One of the real highlights this year was seeing how Canadians rallied in response to the government’s plans to weaken environmental legislation through the two omnibus bills. More than 50,000 people signed a petition organized by the Black Out Speak Out campaign, and on June 4, more than 600 organizations and individuals across the country — from green groups to labour unions to human rights advocates — darkened their websites to signify their opposition to the bill and to “speak out for nature and democracy.”
July brought another promising signal out of B.C., as the province marked the fourth anniversary of its carbon tax, showing the rest of the country that sensible climate policy is nothing to be afraid of. Meanwhile some communities in British Columbia continued to proactively tackle their carbon emissions by providing incentives for projects such as district energy units, solar hot water systems and energy conservation retrofits.
At the end of the summer Alberta unveiled its long-awaited Lower Athabasca Regional Plan to manage the cumulative effects of oilsands development and other industrial activity in northern Alberta. Throughout 2012 Ontario’s feed-in tariff continued to encourage the development of large-scale renewable power across the province, and other provinces are beginning to capitalize on the economic potential of this sector. And closing the year on a positive note, Quebec just announced new regulations to establish a cap-and-trade market that will be linked with California’s. Though Quebec, Ontario and B.C.’s climate policies all leave room for improvement, it’s promising to see some provinces taking the climate challenge seriously.
As it turns out, the climate leadership we’re seeing at the provincial level is more in keeping with what Canadians want to see than Ottawa’s current lacklustre approach. Just this week, an Environics poll found that a majority of Canadians want more action on climate change and nearly 60 per cent of Canadians would support a B.C.-style carbon tax in their provinces, despite months of fear mongering by the Conservatives. It’s a promising signal heading into 2013 because it shows that the government is on the wrong side of public opinion on this issue, and Canadians are ready for their government to lead with more effective climate policies.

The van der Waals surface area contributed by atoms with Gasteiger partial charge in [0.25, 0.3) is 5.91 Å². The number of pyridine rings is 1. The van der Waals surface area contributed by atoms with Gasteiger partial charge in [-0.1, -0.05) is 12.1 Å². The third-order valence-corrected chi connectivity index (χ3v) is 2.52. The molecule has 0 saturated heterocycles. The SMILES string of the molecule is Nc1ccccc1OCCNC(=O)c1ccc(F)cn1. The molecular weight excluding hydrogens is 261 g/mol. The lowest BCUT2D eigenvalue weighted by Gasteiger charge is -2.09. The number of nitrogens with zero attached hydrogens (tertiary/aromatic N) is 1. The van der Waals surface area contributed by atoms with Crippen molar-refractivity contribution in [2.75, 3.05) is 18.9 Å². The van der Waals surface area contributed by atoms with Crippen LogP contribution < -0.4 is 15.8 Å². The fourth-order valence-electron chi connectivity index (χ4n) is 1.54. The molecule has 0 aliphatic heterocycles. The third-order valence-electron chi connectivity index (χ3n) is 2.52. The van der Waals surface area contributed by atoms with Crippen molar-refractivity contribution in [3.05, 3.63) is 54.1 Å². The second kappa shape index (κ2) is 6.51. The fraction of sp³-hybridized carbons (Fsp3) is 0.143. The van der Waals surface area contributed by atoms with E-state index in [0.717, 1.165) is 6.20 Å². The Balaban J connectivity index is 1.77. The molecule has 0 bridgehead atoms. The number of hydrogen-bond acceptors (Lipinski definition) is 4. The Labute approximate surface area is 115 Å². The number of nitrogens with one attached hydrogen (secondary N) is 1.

Taking the long view
Of course, it’s impossible to list all of the noteworthy work that supporters of the Pembina Institute made possible in 2012, and there are many other stories I’d love to share — including some really innovative work in Ontario tackling climate change through transportation policies and urban design, an important intervention by our oilsands team raising awareness about the cumulative impacts of oilsands development in Northern Alberta, and exciting work our consulting services arm is doing to reduce the climate risks and impacts of the financial services sector.
These examples show that, despite the adversarial nature of the energy debate this year, many promising developments are occurring across the country. In this season of reflection, it’s worth remembering that industry and environmental groups do not need to be adversaries — we’ve proven time and again that we can work together to achieve common goals. 2013 presents the challenge, and the opportunity, of continuing to build on this momentum.
Julia oversees the Pembina Institute's communications department, including planning and strategy, media relations, audience engagement, and the development and delivery of the Institute’s many research publications and online resources.